He does think about food chains a lot, about how the oceans are dying, and how we can peer down this ladder from up here and watch the source of all life die. And at the same time, he can watch the food chain of Manhattan disintegrate. Where are the Basses? Where is Pat Buckley? (Oh dear, where is Mrs. Buckley?) Brooke Astor has been forgotten, though she is not gone. Now there are publicity girls aiming for the social tops. Fine. This means a little something.
He published something about those girls last Wednesday. He began: “Lloyd Grove in the Daily News went after Melissa Berkelhammer last week for being herself.” He explained her: “Melissa Berkelhammer is one of those girls, plain and simple—a young woman in New York who likes to get around, likes to go to parties, likes to dress up and likes to make friends, and who likes to be photographed.”
People get mad and swear at him, literally, when he talks about the troubles of the world. He stands with people who stand to lose the most when it all comes crashing down. He likes them.
On July 30, a Sunday, Mr. Columbia sat down in his sensibly hot apartment in front of his computer. He didn’t have a column for the next day yet, and so at 7 p.m. he started writing about the Astors. Six thousand words and not quite five hours later, he had written, from memory, without any reference, a pointed history of that family.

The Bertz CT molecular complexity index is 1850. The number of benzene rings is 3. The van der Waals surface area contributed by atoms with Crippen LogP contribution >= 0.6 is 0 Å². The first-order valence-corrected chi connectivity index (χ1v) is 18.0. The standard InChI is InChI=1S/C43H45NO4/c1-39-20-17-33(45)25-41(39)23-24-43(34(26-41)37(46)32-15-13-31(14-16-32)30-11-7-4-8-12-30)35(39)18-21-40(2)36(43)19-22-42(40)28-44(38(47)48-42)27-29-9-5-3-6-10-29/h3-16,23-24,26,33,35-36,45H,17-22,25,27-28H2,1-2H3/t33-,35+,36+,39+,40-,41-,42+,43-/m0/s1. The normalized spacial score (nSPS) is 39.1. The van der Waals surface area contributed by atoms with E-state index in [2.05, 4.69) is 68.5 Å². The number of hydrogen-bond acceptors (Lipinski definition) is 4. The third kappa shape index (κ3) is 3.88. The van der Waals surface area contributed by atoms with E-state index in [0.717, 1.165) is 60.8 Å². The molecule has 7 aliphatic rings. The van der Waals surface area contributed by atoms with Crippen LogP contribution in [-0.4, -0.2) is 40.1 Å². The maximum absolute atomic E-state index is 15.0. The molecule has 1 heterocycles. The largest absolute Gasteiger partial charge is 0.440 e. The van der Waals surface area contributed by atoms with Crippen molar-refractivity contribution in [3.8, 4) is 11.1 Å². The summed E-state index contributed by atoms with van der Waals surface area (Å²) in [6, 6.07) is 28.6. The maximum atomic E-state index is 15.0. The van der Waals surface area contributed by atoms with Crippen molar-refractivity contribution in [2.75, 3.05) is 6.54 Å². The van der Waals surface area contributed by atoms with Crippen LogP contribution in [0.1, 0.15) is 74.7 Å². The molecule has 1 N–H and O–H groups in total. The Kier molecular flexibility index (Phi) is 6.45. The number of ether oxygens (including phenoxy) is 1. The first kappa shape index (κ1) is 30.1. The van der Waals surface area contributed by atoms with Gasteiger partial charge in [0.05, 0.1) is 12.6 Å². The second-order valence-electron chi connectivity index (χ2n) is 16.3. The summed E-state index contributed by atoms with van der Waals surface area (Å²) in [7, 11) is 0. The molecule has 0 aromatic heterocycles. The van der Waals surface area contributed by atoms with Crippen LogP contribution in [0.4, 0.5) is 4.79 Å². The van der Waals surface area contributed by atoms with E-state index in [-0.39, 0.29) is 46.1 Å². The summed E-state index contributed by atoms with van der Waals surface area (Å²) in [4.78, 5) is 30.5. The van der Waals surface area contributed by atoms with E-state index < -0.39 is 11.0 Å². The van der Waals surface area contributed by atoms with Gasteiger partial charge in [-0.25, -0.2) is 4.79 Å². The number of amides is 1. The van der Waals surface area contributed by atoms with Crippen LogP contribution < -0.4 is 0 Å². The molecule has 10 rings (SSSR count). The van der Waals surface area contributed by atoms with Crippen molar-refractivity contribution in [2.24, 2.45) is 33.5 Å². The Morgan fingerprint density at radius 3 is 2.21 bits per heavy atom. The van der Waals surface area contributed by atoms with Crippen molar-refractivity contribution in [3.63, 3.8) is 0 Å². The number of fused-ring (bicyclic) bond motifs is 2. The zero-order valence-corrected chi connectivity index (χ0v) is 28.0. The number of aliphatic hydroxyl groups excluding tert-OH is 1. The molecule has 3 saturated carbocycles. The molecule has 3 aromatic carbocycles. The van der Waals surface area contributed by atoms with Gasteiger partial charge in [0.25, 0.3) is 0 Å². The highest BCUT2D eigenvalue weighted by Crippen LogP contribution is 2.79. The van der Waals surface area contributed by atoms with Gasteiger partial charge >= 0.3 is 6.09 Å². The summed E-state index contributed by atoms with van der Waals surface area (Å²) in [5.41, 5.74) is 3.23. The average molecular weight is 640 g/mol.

“The development of the public persona Brooke Astor was a phenomenon for several reasons,” he wrote. “It was not achieved without the help of others. And that ‘help’ was not accidental: she sought it out. Principal among these advisers was the late George Trescher, the public relations/event planner .… Brooke Astor totally trusted him. It was through his guidance that she built a public image and reputation that she could wear like a suit of clothes.”
Brooke Astor was a consummate actress to the final curtain, Mr. Columbia believes. And now there’s her daughter-in-law, the old preacher’s wife. The bitch comes in—like at the end of Zorba the Greek, they are stripping her of everything, the bedclothes. Now this is the backstage story. Unlike the Rockefellers, unlike the Fords, now the money has left the Astor family proper.
Sometimes people ask Mr. Columbia how he knows so much. He says: For chrissakes, it’s because I read sometimes! Does anyone read? Not in a world where the blogs describe any piece of writing of more than 1,500 words as “long.”
In the early 80’s, a woman said to him: I always wondered what would end the sexual revolution. And I never thought, she said, it’d be disease! And here, sometime very soon, the money’s going to stop. Can you imagine how? It’ll be a surprise. Everyone thinks he’s crazy.
Someone finally asked him not long ago, well, if they have five billion dollars and lose four billion of it, so what?
He asked: Why are we in this lifeboat? The ship is already sunk, or at least is sinking. No one eats at home anymore; they open take-out containers in their $200,000 kitchens. It is 1789 in France. But with the Internet! The Internet is just marking time as history goes by, and on it, documenting nothing but attitude. Not civilization.
I am watching it change the way you watch a river rush by, he said.